When we think of the name “Icarus,” there are a few things that come to mind: a boy, wings, falling in some fashion. In the original Greek myth, Icarus flies too close to the sun at his peril. Here, Icarus falls into a dormant volcano, and that’s where the similarities end.

Taking the concept of a winged young man in their own direction, writer Gregory A. Wilson and artist Áthila Fabbio present what looks to be a dynamic, compelling, and hopeful fantasy adventure story with their graphic novels “Icarus” and “Jellinek.”

An Uplifting Story

“Icarus” and “Jellinek are two graphic novels of the same series, following the eponymous characters: Icarus, an amnesiac young man with wings, and Jellinek, an out-of-luck “flamepetal prospector”. Jellinek also travels with his “two-tailed, four-legged, lava resistant companion, Rig.” Together, they will all have to solve the mystery of Icarus’ identity and save their worlds.

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Wilson, in a video on the Kickstarter page, talks about how he wrote the story with his (then-unborn) daughter in mind. His intentions while writing seem to be a partial response to the tumultuous times following the Great Recession. There is something touching about Wilson using his story to offer hope in earnest to readers.

This is a “story of wonder, of friendship, and of a battle to overcome tyranny, with creatures who discover that what unites them at the core is more important than what divides them on the surface,” according to the project’s Kickstarter page.  In a genre plagued by grit, “Icarus” and “Jellinek” are tales rooted in positivity. Because of this context, there is a lot of potential for the story to be refreshing in it’s message. And perhaps it will be a much needed reminder in this day and age of what adventure stories can be.

Illuminating Art

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The art, as illustrated by Áthila Fabbio is beautifully and breathtakingly rendered, with a unique sensibility about it. There is something about it that feels very classic, without feeling outdated. There is a masterful interplay between the coloring and the inking as well. The fluidity of the watercolor stands in nice contrast to the stark boldness of the inks. There are also very lovely and distinct palettes that heighten the moods throughout the story; the entirety of the book will surely be a treat to experience.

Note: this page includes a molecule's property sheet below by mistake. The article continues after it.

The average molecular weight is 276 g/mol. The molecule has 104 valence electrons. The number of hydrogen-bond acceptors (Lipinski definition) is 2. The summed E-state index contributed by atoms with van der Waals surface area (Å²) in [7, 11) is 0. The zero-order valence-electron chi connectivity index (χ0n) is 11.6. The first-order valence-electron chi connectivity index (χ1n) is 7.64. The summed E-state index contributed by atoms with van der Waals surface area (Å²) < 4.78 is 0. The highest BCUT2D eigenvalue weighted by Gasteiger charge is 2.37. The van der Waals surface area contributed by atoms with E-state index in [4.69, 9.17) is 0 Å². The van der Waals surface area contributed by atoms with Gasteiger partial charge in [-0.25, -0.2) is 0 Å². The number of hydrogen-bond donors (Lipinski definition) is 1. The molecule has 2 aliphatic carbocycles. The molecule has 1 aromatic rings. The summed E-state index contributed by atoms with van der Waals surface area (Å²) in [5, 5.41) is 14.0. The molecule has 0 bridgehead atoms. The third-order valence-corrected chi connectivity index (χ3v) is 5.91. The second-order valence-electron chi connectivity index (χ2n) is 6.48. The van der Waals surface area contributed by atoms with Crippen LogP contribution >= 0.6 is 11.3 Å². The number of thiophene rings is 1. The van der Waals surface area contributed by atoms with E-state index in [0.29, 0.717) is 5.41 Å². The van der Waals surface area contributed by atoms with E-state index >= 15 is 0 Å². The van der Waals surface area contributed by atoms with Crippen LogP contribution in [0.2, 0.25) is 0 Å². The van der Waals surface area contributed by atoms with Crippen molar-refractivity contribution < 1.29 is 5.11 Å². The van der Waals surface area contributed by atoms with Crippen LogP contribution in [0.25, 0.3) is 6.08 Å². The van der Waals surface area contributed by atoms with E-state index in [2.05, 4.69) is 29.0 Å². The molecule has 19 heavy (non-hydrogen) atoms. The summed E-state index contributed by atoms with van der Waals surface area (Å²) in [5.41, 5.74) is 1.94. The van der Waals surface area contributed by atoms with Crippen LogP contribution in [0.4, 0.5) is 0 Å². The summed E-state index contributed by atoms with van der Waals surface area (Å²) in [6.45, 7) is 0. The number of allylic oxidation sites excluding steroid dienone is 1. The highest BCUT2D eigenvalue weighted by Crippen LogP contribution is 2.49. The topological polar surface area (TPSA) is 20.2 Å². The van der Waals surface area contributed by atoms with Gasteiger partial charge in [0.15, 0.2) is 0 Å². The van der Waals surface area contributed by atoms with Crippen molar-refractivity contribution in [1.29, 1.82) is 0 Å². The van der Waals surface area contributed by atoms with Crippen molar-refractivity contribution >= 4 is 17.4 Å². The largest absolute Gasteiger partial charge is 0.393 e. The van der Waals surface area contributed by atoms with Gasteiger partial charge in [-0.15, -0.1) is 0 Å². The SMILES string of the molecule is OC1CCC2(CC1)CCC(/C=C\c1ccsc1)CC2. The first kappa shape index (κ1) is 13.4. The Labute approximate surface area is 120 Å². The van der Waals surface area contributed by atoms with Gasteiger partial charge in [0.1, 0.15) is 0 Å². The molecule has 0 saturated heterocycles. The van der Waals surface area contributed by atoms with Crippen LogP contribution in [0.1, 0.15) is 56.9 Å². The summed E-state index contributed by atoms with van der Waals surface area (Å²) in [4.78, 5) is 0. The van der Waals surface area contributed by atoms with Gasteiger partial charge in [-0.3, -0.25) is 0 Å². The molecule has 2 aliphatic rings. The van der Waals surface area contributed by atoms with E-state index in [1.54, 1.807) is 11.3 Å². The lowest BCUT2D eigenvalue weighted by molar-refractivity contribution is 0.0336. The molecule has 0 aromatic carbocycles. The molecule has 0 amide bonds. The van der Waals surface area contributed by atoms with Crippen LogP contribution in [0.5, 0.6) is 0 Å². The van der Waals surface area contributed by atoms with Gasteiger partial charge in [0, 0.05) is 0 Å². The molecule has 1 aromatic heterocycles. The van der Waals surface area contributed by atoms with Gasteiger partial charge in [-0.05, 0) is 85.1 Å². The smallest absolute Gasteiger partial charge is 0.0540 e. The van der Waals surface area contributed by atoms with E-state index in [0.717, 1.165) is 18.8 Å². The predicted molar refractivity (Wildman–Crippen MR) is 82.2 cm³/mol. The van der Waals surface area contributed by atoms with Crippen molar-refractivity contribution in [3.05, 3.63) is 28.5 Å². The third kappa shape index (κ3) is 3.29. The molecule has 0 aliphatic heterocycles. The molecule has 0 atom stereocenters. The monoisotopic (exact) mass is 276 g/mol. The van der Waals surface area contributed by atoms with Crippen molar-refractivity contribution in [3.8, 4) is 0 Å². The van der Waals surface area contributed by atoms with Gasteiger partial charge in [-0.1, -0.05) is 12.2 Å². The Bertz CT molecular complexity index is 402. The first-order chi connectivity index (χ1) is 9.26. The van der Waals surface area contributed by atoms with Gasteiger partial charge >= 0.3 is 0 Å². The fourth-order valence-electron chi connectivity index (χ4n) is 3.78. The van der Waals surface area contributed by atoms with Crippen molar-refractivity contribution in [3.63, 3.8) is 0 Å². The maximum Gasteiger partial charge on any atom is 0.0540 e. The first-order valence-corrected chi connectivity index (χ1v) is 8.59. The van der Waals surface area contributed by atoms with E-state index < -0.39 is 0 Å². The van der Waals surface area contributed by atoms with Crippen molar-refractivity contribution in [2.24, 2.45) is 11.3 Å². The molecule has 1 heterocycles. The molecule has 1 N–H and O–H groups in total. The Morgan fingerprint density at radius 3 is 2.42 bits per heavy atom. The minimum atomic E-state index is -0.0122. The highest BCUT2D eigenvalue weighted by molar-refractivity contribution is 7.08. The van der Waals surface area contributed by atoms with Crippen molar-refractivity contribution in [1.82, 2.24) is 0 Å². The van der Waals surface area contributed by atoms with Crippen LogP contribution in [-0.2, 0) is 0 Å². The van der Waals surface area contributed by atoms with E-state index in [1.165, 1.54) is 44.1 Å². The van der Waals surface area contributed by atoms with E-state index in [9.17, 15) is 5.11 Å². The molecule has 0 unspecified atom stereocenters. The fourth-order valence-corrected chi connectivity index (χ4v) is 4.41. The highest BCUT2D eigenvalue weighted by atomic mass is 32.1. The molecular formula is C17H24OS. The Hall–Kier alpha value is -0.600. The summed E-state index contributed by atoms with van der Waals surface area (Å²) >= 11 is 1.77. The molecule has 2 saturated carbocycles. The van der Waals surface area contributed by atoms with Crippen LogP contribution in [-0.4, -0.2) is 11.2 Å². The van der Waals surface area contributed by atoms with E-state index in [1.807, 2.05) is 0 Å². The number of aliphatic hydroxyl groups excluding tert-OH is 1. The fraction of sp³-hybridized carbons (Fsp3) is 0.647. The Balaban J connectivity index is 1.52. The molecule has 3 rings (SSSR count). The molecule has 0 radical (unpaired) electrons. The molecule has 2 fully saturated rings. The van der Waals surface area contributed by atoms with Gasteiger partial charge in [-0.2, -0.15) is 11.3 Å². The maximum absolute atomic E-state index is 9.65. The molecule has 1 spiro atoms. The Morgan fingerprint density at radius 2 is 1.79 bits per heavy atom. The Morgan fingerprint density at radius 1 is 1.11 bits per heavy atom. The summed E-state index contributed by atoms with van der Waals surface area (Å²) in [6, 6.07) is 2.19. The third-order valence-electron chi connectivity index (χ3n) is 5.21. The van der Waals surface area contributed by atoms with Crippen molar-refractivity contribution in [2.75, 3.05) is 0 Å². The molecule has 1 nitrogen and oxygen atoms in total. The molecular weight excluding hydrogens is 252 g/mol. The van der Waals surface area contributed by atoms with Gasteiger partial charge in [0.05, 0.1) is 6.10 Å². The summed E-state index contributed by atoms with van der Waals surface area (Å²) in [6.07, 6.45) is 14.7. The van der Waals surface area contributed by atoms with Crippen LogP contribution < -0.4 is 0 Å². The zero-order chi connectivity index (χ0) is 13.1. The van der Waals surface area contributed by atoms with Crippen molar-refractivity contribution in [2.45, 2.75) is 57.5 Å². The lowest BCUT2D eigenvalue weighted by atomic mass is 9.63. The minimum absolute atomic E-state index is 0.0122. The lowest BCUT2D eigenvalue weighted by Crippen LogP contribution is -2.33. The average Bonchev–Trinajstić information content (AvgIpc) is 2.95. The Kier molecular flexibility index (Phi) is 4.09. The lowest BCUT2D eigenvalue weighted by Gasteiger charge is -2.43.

There are a lot of dynamic shots, which is encouraging for fans of action and adventure. The panel compositions and the angles that we see the world in work together to create really engaging sequences. The setting of the story itself is intriguing and otherworldly in it’s size, scope, and feel. All of these visual components work in tandem with each other to really draw the reader into the world.

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Conclusion

“Icarus” and “Jellinek” have a lot going for them: they have the potential to be meaningful, fun, dynamic, and beautiful. The Kickstarter website labels this project as a “project we love” for a good reason: the creators have really poured their hearts into this story, and it shows!

Wilson, Fabbio, and the team behind the project have done a lot to get this project to take off. Now it’s up to backers to help this project soar. If you’re interested in supporting them, you can do so right here.